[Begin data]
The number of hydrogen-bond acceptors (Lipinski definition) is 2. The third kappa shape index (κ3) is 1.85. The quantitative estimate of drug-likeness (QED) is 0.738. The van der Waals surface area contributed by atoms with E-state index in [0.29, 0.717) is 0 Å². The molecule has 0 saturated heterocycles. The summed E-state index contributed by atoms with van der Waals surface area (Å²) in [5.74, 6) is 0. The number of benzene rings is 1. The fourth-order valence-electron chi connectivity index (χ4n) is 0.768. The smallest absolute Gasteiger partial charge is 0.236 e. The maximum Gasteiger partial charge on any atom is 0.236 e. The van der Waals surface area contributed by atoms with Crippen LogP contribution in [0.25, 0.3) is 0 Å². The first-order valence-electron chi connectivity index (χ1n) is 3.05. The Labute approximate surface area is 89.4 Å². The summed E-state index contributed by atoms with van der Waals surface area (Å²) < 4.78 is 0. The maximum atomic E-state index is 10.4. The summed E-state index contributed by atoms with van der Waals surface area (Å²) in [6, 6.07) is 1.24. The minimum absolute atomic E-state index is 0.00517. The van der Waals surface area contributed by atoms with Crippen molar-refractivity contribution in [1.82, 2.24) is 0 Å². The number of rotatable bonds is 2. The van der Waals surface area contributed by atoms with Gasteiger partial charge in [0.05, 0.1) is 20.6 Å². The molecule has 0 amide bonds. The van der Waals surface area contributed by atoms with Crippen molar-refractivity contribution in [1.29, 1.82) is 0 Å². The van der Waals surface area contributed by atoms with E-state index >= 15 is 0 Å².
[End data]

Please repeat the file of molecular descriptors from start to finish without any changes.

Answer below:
The number of hydrogen-bond acceptors (Lipinski definition) is 2. The third kappa shape index (κ3) is 1.85. The quantitative estimate of drug-likeness (QED) is 0.738. The van der Waals surface area contributed by atoms with E-state index in [0.29, 0.717) is 0 Å². The molecule has 0 saturated heterocycles. The summed E-state index contributed by atoms with van der Waals surface area (Å²) in [5.74, 6) is 0. The number of benzene rings is 1. The fourth-order valence-electron chi connectivity index (χ4n) is 0.768. The smallest absolute Gasteiger partial charge is 0.236 e. The maximum Gasteiger partial charge on any atom is 0.236 e. The van der Waals surface area contributed by atoms with Crippen LogP contribution in [0.25, 0.3) is 0 Å². The first-order valence-electron chi connectivity index (χ1n) is 3.05. The Labute approximate surface area is 89.4 Å². The summed E-state index contributed by atoms with van der Waals surface area (Å²) < 4.78 is 0. The maximum atomic E-state index is 10.4. The summed E-state index contributed by atoms with van der Waals surface area (Å²) in [6, 6.07) is 1.24. The minimum absolute atomic E-state index is 0.00517. The van der Waals surface area contributed by atoms with Crippen molar-refractivity contribution in [1.82, 2.24) is 0 Å². The number of rotatable bonds is 2. The van der Waals surface area contributed by atoms with Gasteiger partial charge in [0.05, 0.1) is 20.6 Å². The molecule has 0 amide bonds. The van der Waals surface area contributed by atoms with Crippen molar-refractivity contribution in [1.29, 1.82) is 0 Å². The van der Waals surface area contributed by atoms with E-state index >= 15 is 0 Å².